The need for better online safety training to prevent data breaches is a hot topic right now. Coupled with stronger computer and network policies, companies want to prevent the hacking events that leave businesses susceptible to a data breach. While it’s no secret that employees in both the private sector and government service can unintentionally expose organizations to hackers, what is surprising is a report by Wombat Security that shows that 33% of CEOs fell for phishing attacks that led to network access. Why are they falling for this kind of internet activity?
Tagged: identity theft
E-filing your annual return to the IRS offers speed and convenience and when coupled with industry-approved software that can plug in the values for you, a lot of the headaches traditionally associated with doing your taxes are eliminated. However, there are some potential dangers that you should be aware of, such as insecure public WiFi networks and online tax fraud.
Living a mobile lifestyle does not come without risk, especially where your identity is concerned. But staying mobile secure doesn’t have to be complicated. Consider this: 94.2% of identity victims say they are still highly engaged online and via their mobile devices despite having had their personally identifiable information stolen, according to a recent study from The Identity Theft Resource Center.
So how do we stay safe? Just follow these five tips!
Now is the time to make your online activity a blur. Why? Here are some startling reasons: In the last 18 month, over 157 million US credit card holders have been notified of a breach. Furthermore, the typical web surfer is tracked by 11 companies at each site they visit – resulting in over 2,500 unique tracking and data collection attempts weekly. This is the new reality of the Internet in 2014 – and as 2015 approaches, the treat level will only increase.
On Wednesday, October 29, learn about the ITRC’s most recent survey report, “Identity Theft: The Aftermath.” A panel of experts will discuss the survey’s key findings, with a special emphasis on the emotional impact of identity theft on victims, and ways in which the industry as a whole can leverage this information to better serve victims and consumers.
Can’t make it to the event in Washington, DC, but want to be involved? Join in live on Twitter and follow along with the hashtag #IDTheftImpact. Keep reading for more details about this very important event.
Because October is National Cyber Security Awareness Month, and in part to raise public awareness of the dangers of identity theft, we recently chatted with author and technology guru Ben Halpert. Several years ago he launched Savvy Cyber Kids, a nonprofit that has joined the U.S. Department of Homeland Security’s STOP.THINK.CONNECT. campaign’s national network, forming a partnership that will promote cybersecurity awareness to children nationwide. Keep reading to learn why he launched Savvy Cyber Kids and various topics related to keeping kids as safe as possible online.
October is National Cyber Security Awareness Month, and in part to raise public awareness of the dangers of identity theft, Experian, a global information services company, has published a new survey regarding U.S. attitudes toward this serious problem. Check out the results — including why so many people still fail to take actions to protect themselves online.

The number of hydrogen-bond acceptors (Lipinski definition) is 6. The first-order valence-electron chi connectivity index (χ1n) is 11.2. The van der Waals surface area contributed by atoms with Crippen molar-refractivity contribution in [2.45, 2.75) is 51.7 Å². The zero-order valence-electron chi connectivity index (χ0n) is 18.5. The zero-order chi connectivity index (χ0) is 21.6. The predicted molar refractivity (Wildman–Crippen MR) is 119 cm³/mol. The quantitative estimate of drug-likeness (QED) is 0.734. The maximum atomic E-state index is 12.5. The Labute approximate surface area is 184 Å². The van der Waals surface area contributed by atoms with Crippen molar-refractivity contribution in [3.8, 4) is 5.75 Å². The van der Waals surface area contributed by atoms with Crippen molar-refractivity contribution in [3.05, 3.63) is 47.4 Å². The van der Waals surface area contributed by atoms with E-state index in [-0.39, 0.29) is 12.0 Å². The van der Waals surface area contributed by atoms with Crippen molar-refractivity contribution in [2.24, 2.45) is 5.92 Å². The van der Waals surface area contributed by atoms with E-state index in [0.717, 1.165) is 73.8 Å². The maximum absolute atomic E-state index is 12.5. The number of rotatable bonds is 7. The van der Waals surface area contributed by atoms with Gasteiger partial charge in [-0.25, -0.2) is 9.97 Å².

We applaud Tech Republic for explaining what we’ve been educating about for years: “Public hotspots all have one thing in common; they are open networks that are vulnerable to attacks and security breaches. Most, if not all, public hotspots do not encrypt data, allowing passwords, email messages, and other information to be intercepted by nefarious types.”
Keep reading to see what else their article suggests — as well as our suggestions for avoiding evil-twin hotspots, dodging hackers, and protecting your identity.
Have you heard about the major Home Depot attack? Some say it could be one of the largest data breaches in history, even larger than the Target data breach last year. It speaks to a lack of awareness of security protocols — and has identity theft experts very worried.
PRIVATE WiFi and the Identity Theft Resource Center will be hosting a Twitter chat on Thursday, September 4, at 2pm ET, to discuss the hidden dangers and the ways to prevent a personal data breach of your kids’ information. Keep reading to learn some of the most commonly asked questions about children’s identity security, and of course, please join us Thursday to answer any questions you may have.
Last week brought us the story of a Russian cybergang that hacked into the ownership of 1.2 billion usernames and passwords. Last week also presented me with the most obvious demonstration of aloofness to how people view their personal information.
So just how technologically savvy do you need to be to take one of the strongest measures available to protect your personal information? Well, let’s just say I would bet money that you can do it.
Is malware to blame? Community Health Systems, a company that operates 206 hospitals across the United States, has admitted that hackers recently broke into its computers and stole data on 4.5 million patients.
The company says it secures itself with cyber-liability policies to protect their bottom line. But do the hospitals affiliated with this profitable corporation truly explain to new patients how and where their most sensitive personal information is being shared, saved, and protected?